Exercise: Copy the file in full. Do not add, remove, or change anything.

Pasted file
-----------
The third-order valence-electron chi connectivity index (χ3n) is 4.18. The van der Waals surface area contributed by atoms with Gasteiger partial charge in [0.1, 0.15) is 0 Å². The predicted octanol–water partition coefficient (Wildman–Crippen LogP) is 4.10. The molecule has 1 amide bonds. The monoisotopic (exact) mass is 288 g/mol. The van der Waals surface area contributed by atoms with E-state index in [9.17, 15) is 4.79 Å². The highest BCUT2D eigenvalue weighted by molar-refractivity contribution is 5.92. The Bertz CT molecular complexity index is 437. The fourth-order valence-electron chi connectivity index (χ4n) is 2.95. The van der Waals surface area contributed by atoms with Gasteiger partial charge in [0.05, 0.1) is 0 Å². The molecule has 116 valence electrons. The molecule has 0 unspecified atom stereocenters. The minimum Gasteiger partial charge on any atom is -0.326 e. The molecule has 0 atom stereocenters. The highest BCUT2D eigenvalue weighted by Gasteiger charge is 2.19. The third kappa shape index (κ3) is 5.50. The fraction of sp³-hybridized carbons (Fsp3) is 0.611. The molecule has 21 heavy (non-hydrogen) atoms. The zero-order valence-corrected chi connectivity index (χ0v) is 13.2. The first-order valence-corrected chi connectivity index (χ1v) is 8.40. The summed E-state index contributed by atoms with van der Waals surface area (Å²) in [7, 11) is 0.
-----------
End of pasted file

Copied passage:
The third-order valence-electron chi connectivity index (χ3n) is 4.18. The van der Waals surface area contributed by atoms with Gasteiger partial charge in [0.1, 0.15) is 0 Å². The predicted octanol–water partition coefficient (Wildman–Crippen LogP) is 4.10. The molecule has 1 amide bonds. The monoisotopic (exact) mass is 288 g/mol. The van der Waals surface area contributed by atoms with E-state index in [9.17, 15) is 4.79 Å². The highest BCUT2D eigenvalue weighted by molar-refractivity contribution is 5.92. The Bertz CT molecular complexity index is 437. The fourth-order valence-electron chi connectivity index (χ4n) is 2.95. The van der Waals surface area contributed by atoms with Gasteiger partial charge in [0.05, 0.1) is 0 Å². The molecule has 116 valence electrons. The molecule has 0 unspecified atom stereocenters. The minimum Gasteiger partial charge on any atom is -0.326 e. The molecule has 0 atom stereocenters. The highest BCUT2D eigenvalue weighted by Gasteiger charge is 2.19. The third kappa shape index (κ3) is 5.50. The fraction of sp³-hybridized carbons (Fsp3) is 0.611. The molecule has 21 heavy (non-hydrogen) atoms. The zero-order valence-corrected chi connectivity index (χ0v) is 13.2. The first-order valence-corrected chi connectivity index (χ1v) is 8.40. The summed E-state index contributed by atoms with van der Waals surface area (Å²) in [7, 11) is 0.